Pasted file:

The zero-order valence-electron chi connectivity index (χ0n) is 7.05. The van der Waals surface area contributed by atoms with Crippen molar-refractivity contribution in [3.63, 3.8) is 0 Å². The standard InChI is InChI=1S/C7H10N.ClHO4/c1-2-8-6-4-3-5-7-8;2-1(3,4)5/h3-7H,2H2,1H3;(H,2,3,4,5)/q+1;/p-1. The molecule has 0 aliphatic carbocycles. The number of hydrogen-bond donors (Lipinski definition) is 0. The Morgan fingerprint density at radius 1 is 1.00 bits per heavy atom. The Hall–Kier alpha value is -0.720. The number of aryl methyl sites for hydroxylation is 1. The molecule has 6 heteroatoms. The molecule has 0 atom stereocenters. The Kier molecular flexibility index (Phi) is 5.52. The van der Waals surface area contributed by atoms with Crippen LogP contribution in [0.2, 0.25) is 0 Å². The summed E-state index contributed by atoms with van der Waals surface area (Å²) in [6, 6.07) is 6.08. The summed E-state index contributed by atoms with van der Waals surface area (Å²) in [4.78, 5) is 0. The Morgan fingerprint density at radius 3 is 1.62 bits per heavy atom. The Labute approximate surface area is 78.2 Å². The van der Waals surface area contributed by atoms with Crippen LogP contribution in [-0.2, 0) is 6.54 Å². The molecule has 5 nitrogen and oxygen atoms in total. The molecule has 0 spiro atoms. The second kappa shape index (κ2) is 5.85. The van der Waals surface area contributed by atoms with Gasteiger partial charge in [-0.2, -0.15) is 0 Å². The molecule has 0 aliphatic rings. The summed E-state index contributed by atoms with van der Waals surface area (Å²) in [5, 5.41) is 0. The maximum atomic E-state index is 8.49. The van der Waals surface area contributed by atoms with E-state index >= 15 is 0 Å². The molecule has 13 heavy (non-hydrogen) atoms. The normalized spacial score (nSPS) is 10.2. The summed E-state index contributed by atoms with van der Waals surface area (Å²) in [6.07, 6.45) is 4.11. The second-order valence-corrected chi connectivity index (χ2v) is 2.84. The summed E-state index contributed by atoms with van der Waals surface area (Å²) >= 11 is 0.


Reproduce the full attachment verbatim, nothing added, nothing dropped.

The zero-order valence-electron chi connectivity index (χ0n) is 7.05. The van der Waals surface area contributed by atoms with Crippen molar-refractivity contribution in [3.63, 3.8) is 0 Å². The standard InChI is InChI=1S/C7H10N.ClHO4/c1-2-8-6-4-3-5-7-8;2-1(3,4)5/h3-7H,2H2,1H3;(H,2,3,4,5)/q+1;/p-1. The molecule has 0 aliphatic carbocycles. The number of hydrogen-bond donors (Lipinski definition) is 0. The Morgan fingerprint density at radius 1 is 1.00 bits per heavy atom. The Hall–Kier alpha value is -0.720. The number of aryl methyl sites for hydroxylation is 1. The molecule has 6 heteroatoms. The molecule has 0 atom stereocenters. The Kier molecular flexibility index (Phi) is 5.52. The van der Waals surface area contributed by atoms with Crippen LogP contribution in [0.2, 0.25) is 0 Å². The summed E-state index contributed by atoms with van der Waals surface area (Å²) in [6, 6.07) is 6.08. The summed E-state index contributed by atoms with van der Waals surface area (Å²) in [4.78, 5) is 0. The Morgan fingerprint density at radius 3 is 1.62 bits per heavy atom. The Labute approximate surface area is 78.2 Å². The van der Waals surface area contributed by atoms with Crippen LogP contribution in [-0.2, 0) is 6.54 Å². The molecule has 5 nitrogen and oxygen atoms in total. The molecule has 0 spiro atoms. The second kappa shape index (κ2) is 5.85. The van der Waals surface area contributed by atoms with Gasteiger partial charge in [-0.2, -0.15) is 0 Å². The molecule has 0 aliphatic rings. The summed E-state index contributed by atoms with van der Waals surface area (Å²) in [5, 5.41) is 0. The maximum atomic E-state index is 8.49. The van der Waals surface area contributed by atoms with E-state index >= 15 is 0 Å². The molecule has 13 heavy (non-hydrogen) atoms. The normalized spacial score (nSPS) is 10.2. The summed E-state index contributed by atoms with van der Waals surface area (Å²) in [6.07, 6.45) is 4.11. The second-order valence-corrected chi connectivity index (χ2v) is 2.84. The summed E-state index contributed by atoms with van der Waals surface area (Å²) >= 11 is 0.